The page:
Not a single panelist raised a hand when asked if they believe GOP lawmakers would be able to pass an Obamacare repeal bill, according to a news segment on CNN’s “New Day” Wednesday.
CNN host Alisyn Camerota talked with five Trump voters on the show and asked the guests if they blamed President Donald Trump for the failure to repeal Obamacare.
Trump voter Payton Isner said he doesn’t blame the president but holds Congress responsible for not passing legislation.
“No I don’t necessarily blame the president, I think it lays at the feet of Congress for the most part. He has a responsibility to bring people, the Republican party together,” said Isner, a college student at Furman University in South Carolina. “I think when he was elected president he thought that Congress had a plan already and that they had worked behind the scenes to create one and when he got there he realized that they really didn’t have one.”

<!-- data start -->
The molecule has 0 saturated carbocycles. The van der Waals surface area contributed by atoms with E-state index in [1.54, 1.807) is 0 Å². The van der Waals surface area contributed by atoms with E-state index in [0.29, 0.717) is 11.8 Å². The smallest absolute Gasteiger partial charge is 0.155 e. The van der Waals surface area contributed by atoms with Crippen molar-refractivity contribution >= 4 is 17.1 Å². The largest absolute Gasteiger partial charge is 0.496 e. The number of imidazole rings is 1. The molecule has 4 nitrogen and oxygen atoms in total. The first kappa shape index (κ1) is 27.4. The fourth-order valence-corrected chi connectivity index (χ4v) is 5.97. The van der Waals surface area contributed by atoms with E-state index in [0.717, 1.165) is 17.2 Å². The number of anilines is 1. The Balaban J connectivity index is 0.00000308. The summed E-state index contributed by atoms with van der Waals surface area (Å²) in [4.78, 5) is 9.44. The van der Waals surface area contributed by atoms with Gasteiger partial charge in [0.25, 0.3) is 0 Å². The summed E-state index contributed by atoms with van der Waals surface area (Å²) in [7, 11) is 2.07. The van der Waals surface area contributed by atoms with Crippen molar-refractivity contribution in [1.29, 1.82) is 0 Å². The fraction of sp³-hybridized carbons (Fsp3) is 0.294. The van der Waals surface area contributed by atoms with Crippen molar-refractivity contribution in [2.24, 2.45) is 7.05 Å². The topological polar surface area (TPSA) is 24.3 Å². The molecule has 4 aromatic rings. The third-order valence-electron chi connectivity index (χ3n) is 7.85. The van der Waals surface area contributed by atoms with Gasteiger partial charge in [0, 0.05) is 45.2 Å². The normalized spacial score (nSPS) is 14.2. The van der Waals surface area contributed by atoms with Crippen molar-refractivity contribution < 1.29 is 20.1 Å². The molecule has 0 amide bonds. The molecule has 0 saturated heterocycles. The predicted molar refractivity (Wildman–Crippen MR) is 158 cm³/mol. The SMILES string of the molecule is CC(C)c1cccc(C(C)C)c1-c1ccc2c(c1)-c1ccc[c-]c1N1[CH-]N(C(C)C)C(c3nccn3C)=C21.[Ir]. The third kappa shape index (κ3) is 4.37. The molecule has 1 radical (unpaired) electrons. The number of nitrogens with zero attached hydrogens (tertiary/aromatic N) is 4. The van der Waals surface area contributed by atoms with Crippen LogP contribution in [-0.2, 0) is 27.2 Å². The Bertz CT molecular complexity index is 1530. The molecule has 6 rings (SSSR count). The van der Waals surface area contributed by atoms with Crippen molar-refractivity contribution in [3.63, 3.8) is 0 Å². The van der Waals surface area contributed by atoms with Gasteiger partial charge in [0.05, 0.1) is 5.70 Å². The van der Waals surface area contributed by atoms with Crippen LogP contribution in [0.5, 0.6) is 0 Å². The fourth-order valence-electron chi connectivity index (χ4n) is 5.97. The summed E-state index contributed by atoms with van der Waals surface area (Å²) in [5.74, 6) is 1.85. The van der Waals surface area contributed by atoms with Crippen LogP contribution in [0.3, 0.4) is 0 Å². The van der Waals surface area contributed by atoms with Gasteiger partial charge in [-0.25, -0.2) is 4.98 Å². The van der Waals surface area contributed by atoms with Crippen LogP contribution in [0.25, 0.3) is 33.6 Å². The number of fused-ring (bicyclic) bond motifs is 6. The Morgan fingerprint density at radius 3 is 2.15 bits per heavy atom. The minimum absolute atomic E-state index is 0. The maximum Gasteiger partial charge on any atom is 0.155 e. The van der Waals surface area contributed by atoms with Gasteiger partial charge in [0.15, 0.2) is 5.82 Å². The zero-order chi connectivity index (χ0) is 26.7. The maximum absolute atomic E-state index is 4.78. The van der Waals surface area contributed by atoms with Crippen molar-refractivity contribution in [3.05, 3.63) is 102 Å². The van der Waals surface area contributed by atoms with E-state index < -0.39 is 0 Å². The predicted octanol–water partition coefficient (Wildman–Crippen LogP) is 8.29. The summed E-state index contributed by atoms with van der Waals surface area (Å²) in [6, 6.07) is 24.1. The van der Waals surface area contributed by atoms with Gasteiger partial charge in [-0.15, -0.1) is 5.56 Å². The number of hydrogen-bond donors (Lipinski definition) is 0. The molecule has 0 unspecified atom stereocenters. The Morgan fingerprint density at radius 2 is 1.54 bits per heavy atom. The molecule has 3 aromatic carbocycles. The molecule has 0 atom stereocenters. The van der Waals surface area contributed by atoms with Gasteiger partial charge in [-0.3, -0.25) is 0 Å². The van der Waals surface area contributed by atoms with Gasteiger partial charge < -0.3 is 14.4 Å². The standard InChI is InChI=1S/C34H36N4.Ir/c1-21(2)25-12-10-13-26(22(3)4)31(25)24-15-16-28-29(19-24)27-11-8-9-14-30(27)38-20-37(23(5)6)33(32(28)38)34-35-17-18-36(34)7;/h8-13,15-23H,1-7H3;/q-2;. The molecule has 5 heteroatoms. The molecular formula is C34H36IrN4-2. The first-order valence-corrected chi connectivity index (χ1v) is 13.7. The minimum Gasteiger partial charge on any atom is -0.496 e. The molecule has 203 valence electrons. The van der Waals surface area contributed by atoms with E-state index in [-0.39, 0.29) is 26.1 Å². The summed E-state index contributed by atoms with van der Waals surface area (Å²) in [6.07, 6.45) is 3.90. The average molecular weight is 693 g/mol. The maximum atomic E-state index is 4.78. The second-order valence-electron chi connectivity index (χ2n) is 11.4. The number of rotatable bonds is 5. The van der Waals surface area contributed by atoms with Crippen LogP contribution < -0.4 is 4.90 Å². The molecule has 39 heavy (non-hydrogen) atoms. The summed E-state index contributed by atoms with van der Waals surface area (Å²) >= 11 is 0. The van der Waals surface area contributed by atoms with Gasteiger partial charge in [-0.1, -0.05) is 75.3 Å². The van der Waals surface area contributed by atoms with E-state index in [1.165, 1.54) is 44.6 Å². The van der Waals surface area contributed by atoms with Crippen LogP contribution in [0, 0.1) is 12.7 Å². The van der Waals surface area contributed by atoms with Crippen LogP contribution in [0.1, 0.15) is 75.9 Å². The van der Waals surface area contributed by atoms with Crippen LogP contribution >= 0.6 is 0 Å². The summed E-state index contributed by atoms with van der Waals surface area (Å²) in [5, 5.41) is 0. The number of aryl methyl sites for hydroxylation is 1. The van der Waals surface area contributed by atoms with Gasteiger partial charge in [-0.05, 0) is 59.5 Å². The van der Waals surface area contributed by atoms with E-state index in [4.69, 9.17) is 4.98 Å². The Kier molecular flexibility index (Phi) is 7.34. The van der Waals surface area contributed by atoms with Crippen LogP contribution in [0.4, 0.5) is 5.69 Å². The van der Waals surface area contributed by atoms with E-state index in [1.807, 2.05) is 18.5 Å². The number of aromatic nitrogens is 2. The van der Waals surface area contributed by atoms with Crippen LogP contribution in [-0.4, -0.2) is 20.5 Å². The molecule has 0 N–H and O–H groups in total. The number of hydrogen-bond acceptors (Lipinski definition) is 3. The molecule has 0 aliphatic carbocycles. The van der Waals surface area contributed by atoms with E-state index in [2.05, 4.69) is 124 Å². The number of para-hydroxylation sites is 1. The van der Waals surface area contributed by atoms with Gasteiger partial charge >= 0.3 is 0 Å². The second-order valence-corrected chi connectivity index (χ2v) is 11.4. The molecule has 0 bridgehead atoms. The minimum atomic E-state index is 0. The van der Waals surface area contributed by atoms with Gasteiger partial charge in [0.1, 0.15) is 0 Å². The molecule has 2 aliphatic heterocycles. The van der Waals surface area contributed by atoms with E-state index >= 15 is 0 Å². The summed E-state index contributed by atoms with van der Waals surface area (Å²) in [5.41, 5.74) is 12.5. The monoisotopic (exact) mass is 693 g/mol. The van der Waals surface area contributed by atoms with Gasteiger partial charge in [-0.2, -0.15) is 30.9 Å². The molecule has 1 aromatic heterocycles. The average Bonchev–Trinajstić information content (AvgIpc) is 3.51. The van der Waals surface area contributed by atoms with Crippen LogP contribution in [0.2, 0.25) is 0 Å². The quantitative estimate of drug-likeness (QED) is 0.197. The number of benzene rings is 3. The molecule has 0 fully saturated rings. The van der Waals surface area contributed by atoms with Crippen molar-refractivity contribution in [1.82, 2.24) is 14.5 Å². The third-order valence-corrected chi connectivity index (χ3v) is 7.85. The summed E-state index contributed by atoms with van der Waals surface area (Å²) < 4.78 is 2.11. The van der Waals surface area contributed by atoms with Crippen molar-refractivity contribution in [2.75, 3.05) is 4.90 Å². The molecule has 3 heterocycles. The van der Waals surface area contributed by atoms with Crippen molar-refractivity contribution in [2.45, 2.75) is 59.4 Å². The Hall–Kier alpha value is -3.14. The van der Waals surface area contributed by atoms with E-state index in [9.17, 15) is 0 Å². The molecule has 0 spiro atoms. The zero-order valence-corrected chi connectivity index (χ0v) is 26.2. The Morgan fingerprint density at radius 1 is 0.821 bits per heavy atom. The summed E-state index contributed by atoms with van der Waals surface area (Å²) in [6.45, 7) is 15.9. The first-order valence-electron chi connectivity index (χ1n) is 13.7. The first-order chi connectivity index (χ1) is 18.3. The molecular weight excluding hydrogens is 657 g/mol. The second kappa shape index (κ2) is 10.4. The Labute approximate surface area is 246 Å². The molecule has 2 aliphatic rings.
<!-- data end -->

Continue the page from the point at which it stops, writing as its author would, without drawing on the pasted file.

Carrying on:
Isner believes there has to be a conversation between both parties out in the open, to forge a long term solution for the health care crisis.
“There needs to be a discussion between not just Republicans, but between Republicans and Democrats. And we need a long term permanent solution that handles all these issues, and it doesn’t need to be done under the table and it doesn’t need to be done in the back rooms of Congress,” he said.
Trump supporter Jordan Jacquay, a high school teacher, agreed with Isner and said Congress shares the blame, but he felt a repeal and replace of President Barack Obama’s signature health care law was more of a GOP campaign slogan than a realistic plan.
“I don’t fault the president as much as I do Congress,” Jacquay said. “But I also think that repeal and replace was more of a slogan than it was a plan. And you can’t replace Obamacare with something that’s not going to cover preexisting conditions.”
Panelist Mark O’Brien disagreed and felt Trump should have done more to reach out to Congress and across the aisle to get something done.
“Slogan doesn’t cut it for me anymore,” O’Brien concluded. “He’s had nine months.”
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